The Department of Epidemiology is committed to supporting Alumni as they continue beyond the walls of the Harvard Chan School. The graduates of our many degree programs continue their professional careers as faculty members at a wide range of Public Health Schools and Institutions, as private consultants at local and global firms, research scientists working on the next breakthrough in Infectious Disease Modeling, and field officers for centers in disaster stricken countries.
As a leader in the field of Epidemiology, we are proud to highlight the outstanding work that our graduated have contributed to the field of Public Health and beyond.
Brittany Charlton, MSc, ScD
Boston Children’s Hospital and Harvard Medical School
I was raised in Sonoma County, California by parents who met at UC Berkeley in the 1960s. My family’s dinnertime discussions often focused on ways to create positive change, which sparked my interest in social justice movements—particularly around gay rights and reproductive health. Being educated in a Waldorf school cemented values of acceptance, inclusion, and egalitarianism. As a teenager, I began reading critical theorists like Michel Foucault and Judith Butler, which compelled me to think about ways that sex/gender and sexuality were linked to health.
Wanting a progressive, liberal arts education, I attended The New School in New York City. The college’s strong social science foundation helped me to explore my passion for lessening health inequities. My first exposure to public health research happened in college with my senior thesis on sexual minority (e.g., lesbian, gay, bisexual [LGB]) health disparities. At that time, I also began to tie my academic efforts to public health practice. I promoted a number of health issues on Capitol Hill while working in the U.S. House and Senate before moving onto advocacy efforts while working for organizations like the Center for Reproductive Rights. I also had some clinical exposure during my year of national service through AmeriCorps at an LGBT community health center, where I ran a cervical cancer-screening program and coached women through birth as a doula.
Next, I needed advanced quantitative training to pursue my research interests. Bert Hofman taught my first epidemiology course at the Harvard T.H. Chan School of Public Health and his enthusiasm coupled with active learning methods made me see the potential of epidemiological methods. I went on to complete both my masters and doctoral degrees in the Department of Epidemiology with an eye toward research and teaching. My dissertation examined the long-term health impacts of contraceptive use. For example, I used data from the Nurses’ Health Study I and II to explore associations between oral contraceptive use and outcomes such as mortality and reproductive cancers (e.g., breast, cervical). Acting as a teaching assistant, I was able to watch Julie Buring and others gracefully model different ways to mold the next generation of epidemiologists, which informed my own teaching philosophy. In the Department’s doctoral seminar led by Meir Stampfer, Eric Rimm, Gary Curhan, and Lorelei Mucci, I started to hone my research and grant writing skills, which helped me to execute and fund my postdoctoral fellowship and early career development award.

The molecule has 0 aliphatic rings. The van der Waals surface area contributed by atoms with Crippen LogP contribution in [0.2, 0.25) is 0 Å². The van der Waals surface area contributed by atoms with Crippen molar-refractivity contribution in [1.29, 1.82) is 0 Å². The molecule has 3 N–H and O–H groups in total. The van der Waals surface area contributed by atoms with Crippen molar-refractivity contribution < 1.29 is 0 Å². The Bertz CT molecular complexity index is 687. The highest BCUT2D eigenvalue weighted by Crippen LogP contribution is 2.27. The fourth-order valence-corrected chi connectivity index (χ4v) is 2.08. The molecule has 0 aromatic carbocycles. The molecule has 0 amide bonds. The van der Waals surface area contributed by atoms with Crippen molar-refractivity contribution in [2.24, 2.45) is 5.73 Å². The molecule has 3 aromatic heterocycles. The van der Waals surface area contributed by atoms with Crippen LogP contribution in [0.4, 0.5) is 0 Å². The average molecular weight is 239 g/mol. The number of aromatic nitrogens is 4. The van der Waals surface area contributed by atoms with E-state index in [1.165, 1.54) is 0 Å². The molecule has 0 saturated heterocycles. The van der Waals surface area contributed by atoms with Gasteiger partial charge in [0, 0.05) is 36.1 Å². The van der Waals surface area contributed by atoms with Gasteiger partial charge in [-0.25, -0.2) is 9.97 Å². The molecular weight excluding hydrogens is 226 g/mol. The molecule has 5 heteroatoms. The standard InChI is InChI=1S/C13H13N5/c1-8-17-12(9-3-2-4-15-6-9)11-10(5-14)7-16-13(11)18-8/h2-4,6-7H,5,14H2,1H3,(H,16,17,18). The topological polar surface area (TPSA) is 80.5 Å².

Those initial grants enabled me to complete the Postdoctoral Fellowship in Sexual Orientation and Health Disparities Research under Bryn Austin’s supervision at Boston Children’s Hospital and Harvard Medical School, where I am now an Instructor. My current NIH career development award is focused on exploring sexual orientation-related reproductive health disparities. Compared to their heterosexual peers, sexual minorities are particularly vulnerable to having poor reproductive health. It may seem counterintuitive, but my research has documented that sexual minority youth are as likely to have had intercourse with the opposite sex as their heterosexual peers, putting them at risk for a wide range of adverse reproductive health outcomes. Further research has revealed that sexual minorities are more likely to have a sexually transmitted infection but less likely to have received routine care such as a Pap test—primarily mediated by less health care access vis-à-vis hormonal contraceptive use. I have also documented a substantially elevated teen pregnancy risk among sexual minorities, for which I am continuing to explore risk factors. A number of current students from the Department are becoming involved in this research through practicum projects as well as a Fall 1 class that I am leading on gender and health. I’m eager to see these collaborations strengthen, and contribute to the robust reproductive epidemiology tradition in which I trained.
Check out Dr. Charlton’s website for more information about her research